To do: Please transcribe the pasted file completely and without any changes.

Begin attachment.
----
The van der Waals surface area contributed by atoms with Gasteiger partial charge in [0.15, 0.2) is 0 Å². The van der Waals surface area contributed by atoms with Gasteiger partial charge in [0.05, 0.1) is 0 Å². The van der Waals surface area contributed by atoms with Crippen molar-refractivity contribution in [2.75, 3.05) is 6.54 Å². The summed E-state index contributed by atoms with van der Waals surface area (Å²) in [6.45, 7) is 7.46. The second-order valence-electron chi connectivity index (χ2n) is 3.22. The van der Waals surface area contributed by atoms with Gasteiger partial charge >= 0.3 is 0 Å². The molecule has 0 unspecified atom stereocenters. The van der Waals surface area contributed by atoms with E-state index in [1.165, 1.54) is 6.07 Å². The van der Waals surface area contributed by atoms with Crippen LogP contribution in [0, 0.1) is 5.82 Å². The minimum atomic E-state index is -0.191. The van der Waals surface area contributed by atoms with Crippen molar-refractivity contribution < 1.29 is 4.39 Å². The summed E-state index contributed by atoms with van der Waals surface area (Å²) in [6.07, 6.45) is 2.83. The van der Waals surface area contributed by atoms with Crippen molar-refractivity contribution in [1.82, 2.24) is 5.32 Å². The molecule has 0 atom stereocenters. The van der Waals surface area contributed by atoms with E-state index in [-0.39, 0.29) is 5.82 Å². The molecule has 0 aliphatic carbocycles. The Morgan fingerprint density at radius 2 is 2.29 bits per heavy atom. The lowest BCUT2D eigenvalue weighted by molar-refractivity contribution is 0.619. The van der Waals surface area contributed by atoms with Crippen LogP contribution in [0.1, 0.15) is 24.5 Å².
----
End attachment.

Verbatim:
The van der Waals surface area contributed by atoms with Gasteiger partial charge in [0.15, 0.2) is 0 Å². The van der Waals surface area contributed by atoms with Gasteiger partial charge in [0.05, 0.1) is 0 Å². The van der Waals surface area contributed by atoms with Crippen molar-refractivity contribution in [2.75, 3.05) is 6.54 Å². The summed E-state index contributed by atoms with van der Waals surface area (Å²) in [6.45, 7) is 7.46. The second-order valence-electron chi connectivity index (χ2n) is 3.22. The van der Waals surface area contributed by atoms with Gasteiger partial charge >= 0.3 is 0 Å². The molecule has 0 unspecified atom stereocenters. The van der Waals surface area contributed by atoms with E-state index in [1.165, 1.54) is 6.07 Å². The van der Waals surface area contributed by atoms with Crippen LogP contribution in [0, 0.1) is 5.82 Å². The minimum atomic E-state index is -0.191. The van der Waals surface area contributed by atoms with Crippen molar-refractivity contribution < 1.29 is 4.39 Å². The summed E-state index contributed by atoms with van der Waals surface area (Å²) in [6.07, 6.45) is 2.83. The van der Waals surface area contributed by atoms with Crippen molar-refractivity contribution in [1.82, 2.24) is 5.32 Å². The molecule has 0 atom stereocenters. The van der Waals surface area contributed by atoms with E-state index in [-0.39, 0.29) is 5.82 Å². The molecule has 0 aliphatic carbocycles. The Morgan fingerprint density at radius 2 is 2.29 bits per heavy atom. The lowest BCUT2D eigenvalue weighted by molar-refractivity contribution is 0.619. The van der Waals surface area contributed by atoms with Crippen LogP contribution in [0.1, 0.15) is 24.5 Å².